Designing Tests for the Paranormal

There’s nothing wrong with testing paranormal claims.

The desire to test is often misinterpreted as an attack. It’s seen as equivalent to the statement, “I don’t believe you.” But in my opinion you honor something immensely by testing it. You give it the chance to reveal its full glory to you and the rest of the world. You imbue it with the strength and weight it deserves. A well-designed test is never a threat to something that’s true, only to something that’s false.

By testing a claim — especially a claim of your own — you can only come to a better and more authentic understanding of it. This is only a problem when you’re more interested in what you want to be true than in what is true. If it’s the latter you value, testing is always a win-win.

I’ve often had people try to sell me on an idea, and after talking to them I discover that they haven’t really tested the idea at all. They simply trusted the source of it, or liked the sound of it, and that was enough for them. If that’s really all they want it’s not my place to criticize, but I eagerly await the day when I come upon a claim that has already been tested more thoroughly by the bearer of it than I would have done myself. Then I know I’m dealing with someone serious.

Test, test, test. It’s ok. Really. This is what science is all about.

I’ve tried to come up with various tests that will most effectively prevent ambiguous results. Ambiguity can create just enough mystery to lure people into believing things which they would have otherwise been unimpressed by. It leaves gaps for people to hide in who are still clinging to shaky ideologies. It’s where wishful thinking flourishes.

There are ambiguities that we’ll never be relieved of, but some are surprisingly easy to wipe out with a little worthwhile effort. Let’s focus for now on the easy stuff.

You can make some excellent progress by sticking to this simple principle:

Every test should be as easy as possible for a genuine participant to pass, and as hard as possible for a fraudulent participant to pass, simultaneously.

Say you’re confronted by a blind person who claims that he can see. How could you test his claim quickly and easily in a way that would remove ambiguity?

You could try asking him what color the sky is. Our guiding principle shows us, however, that this is a pretty useless test. It is indeed easy for a sighted person to pass, but it’s also easy for a blind person to pass. A blind person has probably learned that if the sun is beating down on him, blue is a very good guess. If not, it might be better to go with white. If tested at night, he knows he should answer black. There’s huge potential here for a false positive.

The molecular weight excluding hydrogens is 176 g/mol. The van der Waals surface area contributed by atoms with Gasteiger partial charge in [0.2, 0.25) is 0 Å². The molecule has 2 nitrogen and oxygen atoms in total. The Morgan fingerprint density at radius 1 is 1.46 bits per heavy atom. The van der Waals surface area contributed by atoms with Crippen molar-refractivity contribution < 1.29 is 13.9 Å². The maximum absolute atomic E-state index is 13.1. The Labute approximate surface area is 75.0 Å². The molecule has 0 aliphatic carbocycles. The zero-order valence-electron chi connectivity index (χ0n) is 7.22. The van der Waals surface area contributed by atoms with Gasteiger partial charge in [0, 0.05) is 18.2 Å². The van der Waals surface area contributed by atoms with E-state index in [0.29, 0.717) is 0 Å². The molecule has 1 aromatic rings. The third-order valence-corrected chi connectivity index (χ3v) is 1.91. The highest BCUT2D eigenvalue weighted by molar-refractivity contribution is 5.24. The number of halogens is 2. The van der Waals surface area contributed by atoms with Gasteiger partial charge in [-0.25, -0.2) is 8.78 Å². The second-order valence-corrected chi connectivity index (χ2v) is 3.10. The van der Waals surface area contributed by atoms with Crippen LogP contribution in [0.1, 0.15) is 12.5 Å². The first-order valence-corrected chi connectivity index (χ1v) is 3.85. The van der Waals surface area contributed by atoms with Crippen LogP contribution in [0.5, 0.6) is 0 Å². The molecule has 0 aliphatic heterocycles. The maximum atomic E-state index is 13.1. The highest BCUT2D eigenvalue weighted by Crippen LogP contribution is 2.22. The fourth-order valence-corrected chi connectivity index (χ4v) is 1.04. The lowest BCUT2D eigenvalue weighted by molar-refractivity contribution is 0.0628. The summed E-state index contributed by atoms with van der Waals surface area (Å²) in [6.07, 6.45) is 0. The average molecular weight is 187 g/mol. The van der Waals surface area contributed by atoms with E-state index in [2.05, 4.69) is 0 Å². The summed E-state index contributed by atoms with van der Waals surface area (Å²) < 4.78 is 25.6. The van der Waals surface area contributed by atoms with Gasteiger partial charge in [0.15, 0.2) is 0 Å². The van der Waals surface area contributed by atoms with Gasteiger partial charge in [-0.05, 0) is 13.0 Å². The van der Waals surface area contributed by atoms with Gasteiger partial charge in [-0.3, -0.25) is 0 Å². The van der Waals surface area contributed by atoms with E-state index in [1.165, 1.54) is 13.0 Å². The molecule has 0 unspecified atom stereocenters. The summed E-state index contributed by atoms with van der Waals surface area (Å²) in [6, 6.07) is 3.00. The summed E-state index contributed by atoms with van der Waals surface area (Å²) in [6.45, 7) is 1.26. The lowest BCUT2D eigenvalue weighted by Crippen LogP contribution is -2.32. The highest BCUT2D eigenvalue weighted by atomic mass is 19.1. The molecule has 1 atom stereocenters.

So instead you try asking him how many fingers you’re holding up. This is still extremely easy for a sighted person, but there’s only a 10% chance of a false positive. Or a 9% chance if you’re clever enough to consider not holding up any fingers at all.

We can still do much better. We want the chance of a false positive or a false negative to be astronomically low — effectively zero, in other words.

You might consider writing a word on a piece of paper and asking him to read it aloud. A false positive is now incredibly unlikely, but what about a false negative? Could the person be able to see, but unable to read? Could he be dyslexic and have trouble with certain words? Do you have really sloppy handwriting? There isn’t that much danger of a false negative here, but if you can improve the test even further it’s worth doing.

You could return to the finger counting game, but instead of counting them once, you make him count them ten separate times. Now the odds are even greater against a false positive than in the word test (one in 26 billion), and you won’t find many sighted people out there who can’t count to ten.

And none of these tests take more than a minute to do.

We could improve on them further; I just want to give you the gist of the process.

By following this principle you manage to weed out a great deal of the ambiguity that will haunt you later, while keeping things very easy for the person being tested so he has little reason to object. The attitude is more likely to be, “That’s all I have to do? Piece of cake!” rather than, “Why are you bothering me with all this?” You don’t want to chase away the people who actually have something to show you, if you can help it.

The process isn’t rigorous or scientific, but done well it can give you a solid idea of someone’s true abilities in a very short period of time. When the truth of someone’s claim could alter your whole understanding of the very universe — as most supernatural claims would — it seems crazy not to take these very simple steps on a regular basis.

In the future I’ll try to give examples of tests that I think work well for specific claims that I’ve run into. The first is coming up next.

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